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  • Writer's pictureDr. Anthony Lilles

The Doors of Silence

The portal into deep silence requires silencing of memories and curiosity. This is because when we enter into a sacred place, we must set aside worldly cares. It is not that the world holds us back—for indeed, God created the world to reveal his glory. But it is the case that we put the secular before the sacred and pay homage to things that are quite beneath our dignity. To silence oneself before the sacred is to allow God to raise oneself up from the concerns that are below so that we might receive His love from above. We need to unbind ourselves from things and people who bog us down so that we can raise those we love to God even as He lifts up our hearts. In this deep silence, the most noble desires of the heart, even as they die, are raised up reordered with new life, with undying joy.


This rule seems harsh—but on the Cross Jesus gave up His own Mother to achieve our salvation and the glory of the Father. Renunciation and self-denial enters this place of invincible love and keeps us there. The Cross is the portal, the threshold into this deep silence—a stillness in which God communicates His love in such a way that not only our own life but the whole world is transformed.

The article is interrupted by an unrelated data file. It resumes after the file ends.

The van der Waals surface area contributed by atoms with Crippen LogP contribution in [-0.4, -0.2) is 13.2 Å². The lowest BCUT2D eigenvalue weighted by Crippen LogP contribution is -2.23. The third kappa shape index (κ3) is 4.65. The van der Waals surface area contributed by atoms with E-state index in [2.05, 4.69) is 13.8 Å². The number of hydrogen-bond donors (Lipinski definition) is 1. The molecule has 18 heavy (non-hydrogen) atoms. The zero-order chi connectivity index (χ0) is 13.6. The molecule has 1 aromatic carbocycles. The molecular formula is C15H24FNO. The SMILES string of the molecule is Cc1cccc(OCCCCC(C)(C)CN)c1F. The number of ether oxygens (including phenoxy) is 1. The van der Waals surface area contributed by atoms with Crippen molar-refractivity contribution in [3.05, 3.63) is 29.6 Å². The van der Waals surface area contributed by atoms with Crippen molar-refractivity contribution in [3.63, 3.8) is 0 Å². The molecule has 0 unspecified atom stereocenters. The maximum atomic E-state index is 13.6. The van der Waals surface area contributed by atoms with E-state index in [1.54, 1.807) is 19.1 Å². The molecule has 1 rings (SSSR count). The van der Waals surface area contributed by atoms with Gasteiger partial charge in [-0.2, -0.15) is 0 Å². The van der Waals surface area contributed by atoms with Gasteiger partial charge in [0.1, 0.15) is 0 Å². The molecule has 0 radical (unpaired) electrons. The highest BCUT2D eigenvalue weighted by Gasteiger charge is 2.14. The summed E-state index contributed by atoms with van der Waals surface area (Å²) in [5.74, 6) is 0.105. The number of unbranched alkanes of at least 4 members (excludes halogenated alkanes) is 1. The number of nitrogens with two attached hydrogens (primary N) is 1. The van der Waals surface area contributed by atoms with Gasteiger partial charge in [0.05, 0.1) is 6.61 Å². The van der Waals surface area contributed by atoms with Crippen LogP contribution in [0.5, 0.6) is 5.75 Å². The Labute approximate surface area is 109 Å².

In the face of all the political rancor of our time, the temptation is to believe the cultural powers and political forces have the upper hand. If people unleash aggression against their own bodies, their own sexuality, their very gender, we should not be surprised that they will also act with irrational hostility toward their own institutions, countries and even the Church. If there are such people in those the world, we should never be scandalized to find them in the Church as well. Yet there is something more powerful than the lure of power, riches and honor. A still small voice rings out above the cacophony of anxious efforts to control humble humanity and even the Church. Those who let this voice into their hearts know a freedom that cannot be oppressed, that no amount of calculation can predict or control. Under the silence of the Cross one discovers how to welcome this irresistible truth—for the renunciation that love makes goes beyond the hostility of the heart.


This renunciation is not heartless or cold. It is tender and painful and beautiful. It tastes that sacred sorrow that alone finds eternal beatitude. The love of Mary for her Son and of her Son for his Mother was not diminished by this letting go—instead, their love for one another bore fruit for the whole world. So it is with us when we subordinate all our other relationships to the plan of God for our lives. We discover a deeper silence - a place of welcome and hospitality toward God in our hearts, a sacred place that aches in great stillness for His coming. Those who find this place have entered into the deepest truth about being a man before God—about being male and female before Him. By giving the Lord the first fruits of our attention and devotion, He unleashes power in our family to pour out His love in ways we otherwise could never imagined.

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